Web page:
I was standing on the back end of a truck that had been backed up to the side of the track very close to the finish line and had about as good of a view of the race track as was possible. Ab, Yates and the fat man were standing just in front of me. I saw the starter drop his hat and both horses make the first jump. Smokey was off like a flash straight down the middle of the track. It looked like Clabber stumbled on the first jump. But I couldn’t be sure. He may have been bumped or the loose ground may have given away under him. He ran with such power it took a good firm footing for him to have his best race. The starter said later that Clabber was throwing dirt over a hundred yards behind him.
By the time the horses reached the 100-yard point, Smokey had 2 lengths in the lead and it appeared he had the race well in hand. The fat man looked at Yates and smiled and said that he might as well go collect their money. I understand that Gypsies had made a number of side bets on the race. But just about that time, Clabber started stretching out. It looked like he had fired a rocket or something. It was the most awesome display of speed and power by a horse that I had ever seen. His stride, we stepped it off later, was over 25 feet and he was moving his legs like they were pistons. They were moving so fast that they were just a blur. He was hitting the ground so hard it looked like he would knock the wind out of himself.
Spider Gaines looked over his shoulder and saw Clabber coming. He started working old Smokey over with the bat, first with the right hand and then with the left. Clabber kept coming and just as he started by, Spider tried to move Smokey over in front of him. But Clabber had up such a head of steam by that time it didn’t work. As Clabber moved about a half of a length in the lead, the horses seemed to be tied together. I couldn’t tell for sure what was going on, but it looked like Spider had grabbed a hold of Clabber’s saddle blanket. About that the time he small boy raised his bat and hit something real hard. I think he hit Spider’s arm because Clabber immediately moved into the lead. It looked like Clabber was mad about something. The farther they ran the faster he went. By the time they crossed the finish line, Clabber was over 3 lengths in the lead and pulling away very quickly.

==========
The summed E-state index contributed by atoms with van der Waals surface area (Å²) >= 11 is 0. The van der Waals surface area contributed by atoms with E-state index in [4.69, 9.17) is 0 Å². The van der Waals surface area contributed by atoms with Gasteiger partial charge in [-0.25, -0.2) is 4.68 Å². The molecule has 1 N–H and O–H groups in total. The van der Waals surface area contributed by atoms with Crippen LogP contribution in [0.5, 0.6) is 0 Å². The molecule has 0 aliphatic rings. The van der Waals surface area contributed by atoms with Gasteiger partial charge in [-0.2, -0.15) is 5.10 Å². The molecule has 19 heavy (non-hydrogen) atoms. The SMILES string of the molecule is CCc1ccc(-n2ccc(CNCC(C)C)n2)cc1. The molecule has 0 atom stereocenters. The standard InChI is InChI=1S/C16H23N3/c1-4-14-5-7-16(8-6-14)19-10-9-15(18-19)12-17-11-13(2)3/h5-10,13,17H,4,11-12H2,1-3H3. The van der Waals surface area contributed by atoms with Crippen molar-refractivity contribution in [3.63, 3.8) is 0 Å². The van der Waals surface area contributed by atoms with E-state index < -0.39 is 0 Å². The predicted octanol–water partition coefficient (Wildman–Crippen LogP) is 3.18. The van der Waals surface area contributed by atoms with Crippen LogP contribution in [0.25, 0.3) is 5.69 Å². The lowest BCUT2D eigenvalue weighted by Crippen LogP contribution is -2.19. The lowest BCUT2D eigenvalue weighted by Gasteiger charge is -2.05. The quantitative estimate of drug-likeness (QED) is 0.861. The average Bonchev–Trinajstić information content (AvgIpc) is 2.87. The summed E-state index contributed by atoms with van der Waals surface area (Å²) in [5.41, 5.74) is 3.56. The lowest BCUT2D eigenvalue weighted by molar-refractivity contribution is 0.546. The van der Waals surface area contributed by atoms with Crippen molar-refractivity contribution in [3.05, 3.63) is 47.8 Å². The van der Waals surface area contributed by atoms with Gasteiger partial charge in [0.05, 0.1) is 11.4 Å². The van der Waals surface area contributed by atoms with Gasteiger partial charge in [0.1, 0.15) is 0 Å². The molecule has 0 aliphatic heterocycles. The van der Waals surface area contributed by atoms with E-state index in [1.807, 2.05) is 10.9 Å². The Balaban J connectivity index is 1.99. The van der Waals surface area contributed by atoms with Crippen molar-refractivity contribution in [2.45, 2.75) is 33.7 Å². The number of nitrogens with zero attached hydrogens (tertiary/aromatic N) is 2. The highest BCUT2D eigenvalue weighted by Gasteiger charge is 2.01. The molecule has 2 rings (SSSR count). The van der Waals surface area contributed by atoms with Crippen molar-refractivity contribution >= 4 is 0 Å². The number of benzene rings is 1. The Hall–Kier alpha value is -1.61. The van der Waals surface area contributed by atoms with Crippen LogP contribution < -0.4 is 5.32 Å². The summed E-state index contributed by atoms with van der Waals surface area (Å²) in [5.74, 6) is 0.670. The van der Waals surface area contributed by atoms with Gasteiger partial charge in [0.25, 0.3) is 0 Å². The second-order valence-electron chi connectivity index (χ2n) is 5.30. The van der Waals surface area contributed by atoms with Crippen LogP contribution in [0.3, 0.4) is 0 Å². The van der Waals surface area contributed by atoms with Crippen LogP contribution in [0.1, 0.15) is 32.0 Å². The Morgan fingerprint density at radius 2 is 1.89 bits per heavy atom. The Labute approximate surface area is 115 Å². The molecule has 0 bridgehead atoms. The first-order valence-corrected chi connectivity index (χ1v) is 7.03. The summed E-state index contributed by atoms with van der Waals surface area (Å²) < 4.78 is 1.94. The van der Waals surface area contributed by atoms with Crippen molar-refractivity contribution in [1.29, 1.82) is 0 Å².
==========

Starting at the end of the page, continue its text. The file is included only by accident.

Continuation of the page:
The fat man stood looking at the end of the race as if he couldn’t believe his own eyes. “Just like a streak of lightning,” he said.
“I swear I’ve never seen anything like it in all my born days. That big horse is as fast as a streak of lightning,” he repeated.
Yates pushed his hat back on his head and said, “Well there’s a first time for everything. I guess old Smokey had to meet his match sooner or later.”
People were shouting and waving and jumping. They knew that they had seen a good race and, of course, they were happy their champion Clabber had won. Most of those local people were big Clabber fans, and few if any would ever bet against him even in those very early days of his racing career.
“What happened to old Smokey, Spider?” the fat man asked. “Is he sick or something?”
“No,” Spider said as he dismounted. “Smokey ain’t sick. He just got beat by a better horse. I took at least 3 lengths away from that big colt, and he still beat us going away.”
Ab showed just a little bit of emotion then. He took off his old floppy hat and slapped his leg with it and said to Yates, “By golly, that gawky old colt can run some now, can’t he?”
“Yes, old timer,” Yates said. “I’d say he can run more than some.”
Clabber was very young and green in the ways of racing in those days, and while the local people all thought very highly of him, very few of them had any idea that he would develop into the race horse that he did later on. In the year 1940, Clabber was awarded the honors he so richly deserved: World Champion and Champion Stallion.